Not Your Usual New Years Letter to Loved Ones -- IN HINDSIGHT 2020
was personally, nationally and globally a shithsorm (that's "shitstorm," spelled differently so as not to offend anyone). We were visited by serial viruses and were sicker than really bad jokes from January to mid-May. Then we were behind on everything for months. David's old truck "Truckles" tried to commit suicide by popping his emergency brake (!) and driving himself across the road and down a ravine. He was repairable until the tow truck hauled him up the canyon, dragging one whole side of him through a tree. Truckles got his wish. And did the tow company make good? HA! Then there were wildfires here. David was sandwiched between two that came way too close even for his comfort while I beat it to friends' refuge for five days. Separation in the face of danger...There was even a quick flood! Felling dead trees, David's trustiest favorite little chainsaw got creamed by a 500 lb. piece of runaway firewood. On a much larger level we had a President who made the worst possible look better than that. People of color were killed for no good reason by the ones who were supposed to protect them. And there is a pandemic that is no joke at all, with an unmasked leader in denial who took a lot of people with him into his insanity of allsorts. People are dying, others grieving. There is fear, anger, loneliness, isolation and the fallout is horrendous. But then…….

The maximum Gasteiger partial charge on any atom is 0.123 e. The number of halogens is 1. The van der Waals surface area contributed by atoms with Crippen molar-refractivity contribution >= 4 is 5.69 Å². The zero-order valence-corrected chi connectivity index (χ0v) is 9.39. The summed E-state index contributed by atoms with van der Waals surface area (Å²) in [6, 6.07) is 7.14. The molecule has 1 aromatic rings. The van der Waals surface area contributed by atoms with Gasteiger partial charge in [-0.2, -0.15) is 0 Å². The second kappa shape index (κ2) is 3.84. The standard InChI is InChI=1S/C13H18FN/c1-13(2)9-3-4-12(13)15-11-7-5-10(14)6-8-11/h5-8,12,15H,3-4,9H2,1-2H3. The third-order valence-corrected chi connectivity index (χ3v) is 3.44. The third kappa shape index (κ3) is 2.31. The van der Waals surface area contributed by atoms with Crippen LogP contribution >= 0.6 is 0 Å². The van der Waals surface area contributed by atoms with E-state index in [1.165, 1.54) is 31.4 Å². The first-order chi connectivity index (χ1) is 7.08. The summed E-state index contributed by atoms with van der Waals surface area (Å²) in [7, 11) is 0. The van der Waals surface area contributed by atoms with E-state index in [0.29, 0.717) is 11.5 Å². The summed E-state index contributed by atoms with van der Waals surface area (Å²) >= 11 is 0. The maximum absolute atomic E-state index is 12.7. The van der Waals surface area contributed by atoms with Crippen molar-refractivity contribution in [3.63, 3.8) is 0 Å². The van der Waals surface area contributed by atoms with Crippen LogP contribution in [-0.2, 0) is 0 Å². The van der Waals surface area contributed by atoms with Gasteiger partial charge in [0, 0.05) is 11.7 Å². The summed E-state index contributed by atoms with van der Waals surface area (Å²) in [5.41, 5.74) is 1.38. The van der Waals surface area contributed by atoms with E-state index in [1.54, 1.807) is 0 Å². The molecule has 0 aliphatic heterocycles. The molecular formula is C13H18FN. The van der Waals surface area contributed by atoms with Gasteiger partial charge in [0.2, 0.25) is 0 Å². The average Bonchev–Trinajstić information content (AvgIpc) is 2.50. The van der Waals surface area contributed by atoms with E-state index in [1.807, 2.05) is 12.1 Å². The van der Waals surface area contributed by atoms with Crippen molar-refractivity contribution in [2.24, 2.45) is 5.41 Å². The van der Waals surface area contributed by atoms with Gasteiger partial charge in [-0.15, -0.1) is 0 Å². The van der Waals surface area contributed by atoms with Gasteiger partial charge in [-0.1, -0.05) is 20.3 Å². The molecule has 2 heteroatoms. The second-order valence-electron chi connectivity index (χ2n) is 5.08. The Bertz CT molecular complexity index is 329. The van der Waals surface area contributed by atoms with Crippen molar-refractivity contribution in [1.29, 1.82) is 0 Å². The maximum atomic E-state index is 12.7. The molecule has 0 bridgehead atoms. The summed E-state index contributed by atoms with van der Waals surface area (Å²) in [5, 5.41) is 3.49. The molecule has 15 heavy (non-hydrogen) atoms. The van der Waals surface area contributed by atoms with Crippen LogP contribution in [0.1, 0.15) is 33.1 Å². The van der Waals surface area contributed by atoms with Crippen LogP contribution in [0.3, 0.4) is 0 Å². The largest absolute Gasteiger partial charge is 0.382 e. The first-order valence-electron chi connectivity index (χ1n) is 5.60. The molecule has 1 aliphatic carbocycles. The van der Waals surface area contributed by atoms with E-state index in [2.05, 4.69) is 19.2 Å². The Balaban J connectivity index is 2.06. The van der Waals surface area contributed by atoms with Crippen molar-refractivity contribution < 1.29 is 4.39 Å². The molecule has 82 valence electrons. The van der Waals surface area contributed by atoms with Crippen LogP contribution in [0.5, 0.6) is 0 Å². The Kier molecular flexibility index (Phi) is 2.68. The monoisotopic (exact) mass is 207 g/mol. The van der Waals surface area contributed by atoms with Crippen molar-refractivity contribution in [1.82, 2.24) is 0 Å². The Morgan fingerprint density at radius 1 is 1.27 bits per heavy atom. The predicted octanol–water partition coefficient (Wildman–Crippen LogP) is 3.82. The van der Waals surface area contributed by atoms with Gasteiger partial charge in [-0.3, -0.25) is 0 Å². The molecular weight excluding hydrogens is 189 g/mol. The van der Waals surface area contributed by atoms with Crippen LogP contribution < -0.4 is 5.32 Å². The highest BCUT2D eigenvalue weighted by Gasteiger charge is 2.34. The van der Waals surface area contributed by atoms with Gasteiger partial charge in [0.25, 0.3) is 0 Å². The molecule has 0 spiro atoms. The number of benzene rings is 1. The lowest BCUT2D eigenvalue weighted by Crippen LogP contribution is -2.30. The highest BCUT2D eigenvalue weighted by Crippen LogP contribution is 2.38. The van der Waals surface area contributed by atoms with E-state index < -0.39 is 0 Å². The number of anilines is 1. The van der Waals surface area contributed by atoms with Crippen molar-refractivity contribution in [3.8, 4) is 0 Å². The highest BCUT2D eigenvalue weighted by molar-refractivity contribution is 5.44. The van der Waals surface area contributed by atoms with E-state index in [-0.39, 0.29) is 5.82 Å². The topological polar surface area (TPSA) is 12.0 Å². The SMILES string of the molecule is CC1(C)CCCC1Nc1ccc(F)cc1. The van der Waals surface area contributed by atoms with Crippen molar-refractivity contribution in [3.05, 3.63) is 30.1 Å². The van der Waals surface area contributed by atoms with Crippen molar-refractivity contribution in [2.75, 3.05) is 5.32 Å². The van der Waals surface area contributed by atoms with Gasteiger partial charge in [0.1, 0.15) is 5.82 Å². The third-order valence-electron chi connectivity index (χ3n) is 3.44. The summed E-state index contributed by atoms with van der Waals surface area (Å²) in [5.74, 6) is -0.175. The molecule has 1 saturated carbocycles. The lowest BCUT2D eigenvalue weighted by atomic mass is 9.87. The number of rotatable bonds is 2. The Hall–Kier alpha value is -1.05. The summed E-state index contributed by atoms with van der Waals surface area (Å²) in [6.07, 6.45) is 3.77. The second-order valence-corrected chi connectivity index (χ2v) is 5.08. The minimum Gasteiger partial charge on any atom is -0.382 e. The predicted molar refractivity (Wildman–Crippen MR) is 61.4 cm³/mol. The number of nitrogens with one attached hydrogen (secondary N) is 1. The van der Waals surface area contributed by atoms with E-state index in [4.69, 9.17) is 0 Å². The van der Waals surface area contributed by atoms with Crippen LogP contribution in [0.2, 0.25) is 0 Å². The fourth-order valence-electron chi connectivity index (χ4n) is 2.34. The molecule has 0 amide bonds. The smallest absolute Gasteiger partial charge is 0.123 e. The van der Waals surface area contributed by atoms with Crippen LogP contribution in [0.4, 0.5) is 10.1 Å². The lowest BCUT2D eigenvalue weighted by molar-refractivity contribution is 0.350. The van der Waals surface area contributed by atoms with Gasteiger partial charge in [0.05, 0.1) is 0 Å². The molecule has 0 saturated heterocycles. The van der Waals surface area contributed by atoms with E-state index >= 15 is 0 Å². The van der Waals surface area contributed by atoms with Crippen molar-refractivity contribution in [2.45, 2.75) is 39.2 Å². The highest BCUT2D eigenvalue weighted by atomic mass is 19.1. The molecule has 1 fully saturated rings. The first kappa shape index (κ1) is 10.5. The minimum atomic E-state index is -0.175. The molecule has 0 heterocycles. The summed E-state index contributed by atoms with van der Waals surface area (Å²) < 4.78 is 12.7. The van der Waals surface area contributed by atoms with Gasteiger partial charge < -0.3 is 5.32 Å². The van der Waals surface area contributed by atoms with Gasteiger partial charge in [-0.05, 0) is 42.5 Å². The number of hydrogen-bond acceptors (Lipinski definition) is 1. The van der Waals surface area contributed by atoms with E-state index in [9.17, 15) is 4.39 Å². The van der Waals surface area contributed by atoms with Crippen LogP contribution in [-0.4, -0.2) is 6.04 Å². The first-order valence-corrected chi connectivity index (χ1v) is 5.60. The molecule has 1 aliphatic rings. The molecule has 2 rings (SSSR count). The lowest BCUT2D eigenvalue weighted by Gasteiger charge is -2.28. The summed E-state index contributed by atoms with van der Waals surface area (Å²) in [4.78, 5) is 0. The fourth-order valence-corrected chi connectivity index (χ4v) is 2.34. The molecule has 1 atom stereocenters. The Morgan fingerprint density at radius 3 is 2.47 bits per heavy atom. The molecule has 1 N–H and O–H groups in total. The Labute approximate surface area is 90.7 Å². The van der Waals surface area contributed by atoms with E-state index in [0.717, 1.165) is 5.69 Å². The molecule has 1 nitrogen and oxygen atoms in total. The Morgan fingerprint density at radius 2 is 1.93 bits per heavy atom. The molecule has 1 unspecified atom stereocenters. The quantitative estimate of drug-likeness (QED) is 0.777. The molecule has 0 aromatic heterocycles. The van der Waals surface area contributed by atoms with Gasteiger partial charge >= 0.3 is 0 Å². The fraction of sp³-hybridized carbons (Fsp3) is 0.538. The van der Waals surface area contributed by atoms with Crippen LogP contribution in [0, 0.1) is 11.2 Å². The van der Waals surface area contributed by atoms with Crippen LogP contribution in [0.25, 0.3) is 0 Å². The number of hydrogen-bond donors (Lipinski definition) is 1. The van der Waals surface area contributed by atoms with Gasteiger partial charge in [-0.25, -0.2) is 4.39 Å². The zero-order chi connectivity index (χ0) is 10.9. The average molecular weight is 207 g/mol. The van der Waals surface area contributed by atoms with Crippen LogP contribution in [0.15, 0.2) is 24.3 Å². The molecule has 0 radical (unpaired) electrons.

IN HINDSIGHT 2020
. . . was also tender, instructional, clarifying, beautiful, unifying, catalytic. Forest beings sang us awake every day. People shopped for us when we were sick. People fed us. We got well. Our home and our connection were unharmed in the fire. Friends gave me shelter. David watered our evacuated neighbors’ gardens. Some wonderful strangers sold us their used pickup, now our “Frosty,” the nicest truck David has ever had, and they made it easy to do. No one got hurt in the process of felling gigantic sudden oak death trees on our land. It was a year for me of realizing the importance of what I put into the air we breathe, coming to know that outrage and anger, even for just causes, are not the food that children and old ones and all the ones in between need to thrive, to be strong enough to stand up and fight when it is needed. We need love, steadfast and stalwart leadership and stewardship, hope and positive action. Some of us made progress in understanding the prejudices we didn’t know we had. Many of us learned to appreciate the sustaining power of a hug, the connection of a simple handshake, the privilege of sitting next to a loved one, the human need for touch, the medicine of seeing faces we love on a computer screen when that is all that’s safe. People disinfected my shopping carts. People greeted me at the entrance to stores, counting ins and outs to make shopping safer. We learned to wait in line six feet apart. People wore masks. For the first time in my lifetime people all around the world were united by a disease that could kill and no one was immune. And we were all one.
Here we are in the human soup. Since the time of man, there have been killer diseases that no one knew how to cure, terrible despotic, insane leaders who harmed and neglected their people, generations of families who have known nothing but war, financial crashes that brought ruin, homelessness and unemployment. 2020 was not the “worst ever year.” It was simply a year of the human condition and here we are. We are glad to be alive in the thick of life. And we are wishing you the same, all of it, the fullness of life for another year. May you be healthy, safe enough, whole and loved.
— Sashana Kane Proctor